Police in Maryland are watching a video this fall that concludes with this message from the state’s bicycle coordinator: “The state of Maryland is strongly promoting the use of bicycles as a mode of transportation. We want everyone to have a safe riding experience.”
The 33-minute video, narrated by bike coordinator John H. Brandt and created in conjunction with the Maryland State Police, is being shown to state and local law enforcement officers as a primer/refresher on state laws intended to keep drivers and cyclists from colliding on the road. Being presented to officers at meetings, at roll calls and in squad rooms, it outlines the legal responsibilities of people who take to the road on four wheels or two. And it encourages officers to crack down on violators of either persuasion. You’ll find an excerpt from the video here, and if you’ve got time to watch the longer version that the police are seeing, here it is.
With the number of cyclists and cars on the road increasing, cyclist deaths and injuries nationwide have increased each of the past three years. So has the friction.
The other point of view was taken in a New York Times column that went viral on social media, with the headline “Is it O.K. to kill cyclists?”
In Maryland, state officials are at work on a public campaign to get both drivers and cyclists to abide by the law. Signs that inform that bikes “may use full lane” have appeared on some highways, and the motor vehicle administration has devoted a page of its Web site to informing road users of the law.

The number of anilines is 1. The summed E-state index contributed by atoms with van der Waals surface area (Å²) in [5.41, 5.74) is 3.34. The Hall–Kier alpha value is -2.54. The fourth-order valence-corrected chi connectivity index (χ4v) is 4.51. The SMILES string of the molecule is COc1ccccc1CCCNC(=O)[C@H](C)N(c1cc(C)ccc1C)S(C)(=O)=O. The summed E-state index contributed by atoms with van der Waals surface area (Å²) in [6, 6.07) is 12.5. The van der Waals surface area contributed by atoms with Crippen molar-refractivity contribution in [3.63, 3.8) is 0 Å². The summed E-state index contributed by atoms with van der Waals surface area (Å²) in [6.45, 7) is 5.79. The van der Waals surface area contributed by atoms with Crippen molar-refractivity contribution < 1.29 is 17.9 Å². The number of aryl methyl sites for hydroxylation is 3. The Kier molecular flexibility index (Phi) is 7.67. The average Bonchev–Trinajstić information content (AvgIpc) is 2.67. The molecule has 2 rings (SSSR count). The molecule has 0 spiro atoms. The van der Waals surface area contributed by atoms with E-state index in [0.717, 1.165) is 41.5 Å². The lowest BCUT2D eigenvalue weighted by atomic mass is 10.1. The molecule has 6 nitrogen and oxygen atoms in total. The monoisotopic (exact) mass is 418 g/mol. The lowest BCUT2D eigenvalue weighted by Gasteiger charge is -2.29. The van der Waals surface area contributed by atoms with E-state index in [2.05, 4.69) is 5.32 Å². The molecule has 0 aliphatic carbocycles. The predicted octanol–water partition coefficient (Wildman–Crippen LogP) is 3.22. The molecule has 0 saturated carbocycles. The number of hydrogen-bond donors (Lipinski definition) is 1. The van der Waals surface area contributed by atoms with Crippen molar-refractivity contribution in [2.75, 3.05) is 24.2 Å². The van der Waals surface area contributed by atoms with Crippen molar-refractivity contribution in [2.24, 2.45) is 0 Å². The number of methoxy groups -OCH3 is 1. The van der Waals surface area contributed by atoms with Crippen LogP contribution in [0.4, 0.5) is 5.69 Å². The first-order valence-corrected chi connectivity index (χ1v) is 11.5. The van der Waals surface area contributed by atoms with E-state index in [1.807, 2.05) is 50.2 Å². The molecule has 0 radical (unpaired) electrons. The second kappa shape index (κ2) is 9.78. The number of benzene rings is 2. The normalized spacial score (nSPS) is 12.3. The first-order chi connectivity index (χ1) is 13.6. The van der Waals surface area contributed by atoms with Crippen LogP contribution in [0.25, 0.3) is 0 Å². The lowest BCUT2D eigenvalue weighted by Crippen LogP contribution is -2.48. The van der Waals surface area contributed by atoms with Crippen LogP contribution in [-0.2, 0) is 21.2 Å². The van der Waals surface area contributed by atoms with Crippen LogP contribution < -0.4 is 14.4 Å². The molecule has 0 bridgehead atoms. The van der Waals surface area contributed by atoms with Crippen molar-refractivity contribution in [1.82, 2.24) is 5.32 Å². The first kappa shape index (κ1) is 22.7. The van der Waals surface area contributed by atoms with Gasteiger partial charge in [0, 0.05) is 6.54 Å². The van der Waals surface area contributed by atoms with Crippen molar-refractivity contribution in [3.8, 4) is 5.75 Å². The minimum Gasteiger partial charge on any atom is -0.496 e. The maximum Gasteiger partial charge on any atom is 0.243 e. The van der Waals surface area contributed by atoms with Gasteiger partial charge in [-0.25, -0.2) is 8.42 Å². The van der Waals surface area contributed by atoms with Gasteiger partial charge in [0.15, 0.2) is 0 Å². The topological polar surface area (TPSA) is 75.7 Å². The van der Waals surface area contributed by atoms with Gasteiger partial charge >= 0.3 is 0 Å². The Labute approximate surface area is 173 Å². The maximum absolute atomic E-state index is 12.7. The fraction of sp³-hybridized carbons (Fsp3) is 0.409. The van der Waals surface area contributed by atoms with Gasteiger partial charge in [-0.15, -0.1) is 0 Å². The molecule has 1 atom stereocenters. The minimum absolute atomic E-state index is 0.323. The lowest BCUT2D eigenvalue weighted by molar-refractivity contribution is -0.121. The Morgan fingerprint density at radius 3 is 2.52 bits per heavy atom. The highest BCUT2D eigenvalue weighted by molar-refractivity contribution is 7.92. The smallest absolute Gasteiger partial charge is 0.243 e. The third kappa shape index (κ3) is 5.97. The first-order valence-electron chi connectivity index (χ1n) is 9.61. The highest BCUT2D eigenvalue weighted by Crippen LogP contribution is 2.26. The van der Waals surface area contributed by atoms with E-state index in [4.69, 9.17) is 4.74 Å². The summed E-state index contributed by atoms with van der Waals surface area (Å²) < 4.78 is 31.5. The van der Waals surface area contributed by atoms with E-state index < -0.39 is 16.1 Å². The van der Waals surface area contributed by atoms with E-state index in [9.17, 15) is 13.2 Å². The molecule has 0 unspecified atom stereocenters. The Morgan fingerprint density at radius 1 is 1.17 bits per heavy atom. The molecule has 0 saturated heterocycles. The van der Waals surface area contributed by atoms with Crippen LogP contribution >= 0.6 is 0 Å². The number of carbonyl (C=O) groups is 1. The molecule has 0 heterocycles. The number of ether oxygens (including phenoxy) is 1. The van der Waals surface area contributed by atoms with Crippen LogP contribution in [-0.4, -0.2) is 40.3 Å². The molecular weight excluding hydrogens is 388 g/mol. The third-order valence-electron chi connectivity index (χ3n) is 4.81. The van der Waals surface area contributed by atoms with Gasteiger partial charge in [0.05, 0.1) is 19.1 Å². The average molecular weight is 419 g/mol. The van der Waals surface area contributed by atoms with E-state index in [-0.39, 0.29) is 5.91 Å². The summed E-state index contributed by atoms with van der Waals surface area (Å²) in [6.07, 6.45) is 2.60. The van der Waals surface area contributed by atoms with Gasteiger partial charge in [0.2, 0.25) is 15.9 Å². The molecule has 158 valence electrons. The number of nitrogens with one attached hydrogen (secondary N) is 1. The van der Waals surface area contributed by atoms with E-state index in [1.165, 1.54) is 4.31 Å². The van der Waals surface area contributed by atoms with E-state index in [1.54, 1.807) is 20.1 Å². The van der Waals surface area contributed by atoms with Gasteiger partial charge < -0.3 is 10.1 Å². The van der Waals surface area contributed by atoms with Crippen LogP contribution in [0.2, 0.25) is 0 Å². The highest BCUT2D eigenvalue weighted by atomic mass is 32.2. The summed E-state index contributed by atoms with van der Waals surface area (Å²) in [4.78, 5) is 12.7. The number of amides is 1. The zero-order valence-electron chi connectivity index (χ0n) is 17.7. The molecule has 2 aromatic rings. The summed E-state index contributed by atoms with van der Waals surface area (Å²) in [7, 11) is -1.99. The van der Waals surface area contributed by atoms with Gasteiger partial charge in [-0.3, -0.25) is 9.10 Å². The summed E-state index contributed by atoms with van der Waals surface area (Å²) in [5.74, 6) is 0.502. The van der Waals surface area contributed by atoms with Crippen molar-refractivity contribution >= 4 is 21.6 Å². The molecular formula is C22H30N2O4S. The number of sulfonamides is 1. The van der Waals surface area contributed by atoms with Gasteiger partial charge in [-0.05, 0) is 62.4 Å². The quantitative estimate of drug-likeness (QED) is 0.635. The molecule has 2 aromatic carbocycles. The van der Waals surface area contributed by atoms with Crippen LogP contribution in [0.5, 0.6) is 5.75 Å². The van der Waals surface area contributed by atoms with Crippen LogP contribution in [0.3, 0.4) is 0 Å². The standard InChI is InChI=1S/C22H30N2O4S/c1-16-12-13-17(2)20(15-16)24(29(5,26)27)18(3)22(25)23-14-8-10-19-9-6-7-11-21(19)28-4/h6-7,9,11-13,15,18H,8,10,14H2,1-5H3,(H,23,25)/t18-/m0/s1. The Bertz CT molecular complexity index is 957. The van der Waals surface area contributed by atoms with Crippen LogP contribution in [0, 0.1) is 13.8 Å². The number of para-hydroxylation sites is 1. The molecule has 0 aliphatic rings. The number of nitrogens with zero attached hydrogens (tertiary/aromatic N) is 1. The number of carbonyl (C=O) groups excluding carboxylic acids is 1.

History has shown that the road safety campaigns fail dramatically unless police are motivated to enforce the laws. Seat belt use is a classic example. The “Buckle up for safety” campaign had minimal success in getting Americans to wear the belts, but the “Click it or ticket” effort, backed up by enforcement, has been successful. (More than half of those killed in traffic accidents last year weren’t wearing seat belts.) The Mothers Against Drunk Driving group presented dramatic stories by loved ones of those killed or maimed by drunk drivers, but it wasn’t until MADD was able to get police and the courts to hand out harsh punishment that many drinkers turned to designated drivers or called cabs (31 percent of traffic fatalities last year involved alcohol.)
If drivers and cyclists are to co-exist on Maryland’s roadways, showing the state police video to law enforcement officers is likely to have a greater effect than the now discredited “share the road” campaign that has gone on for years.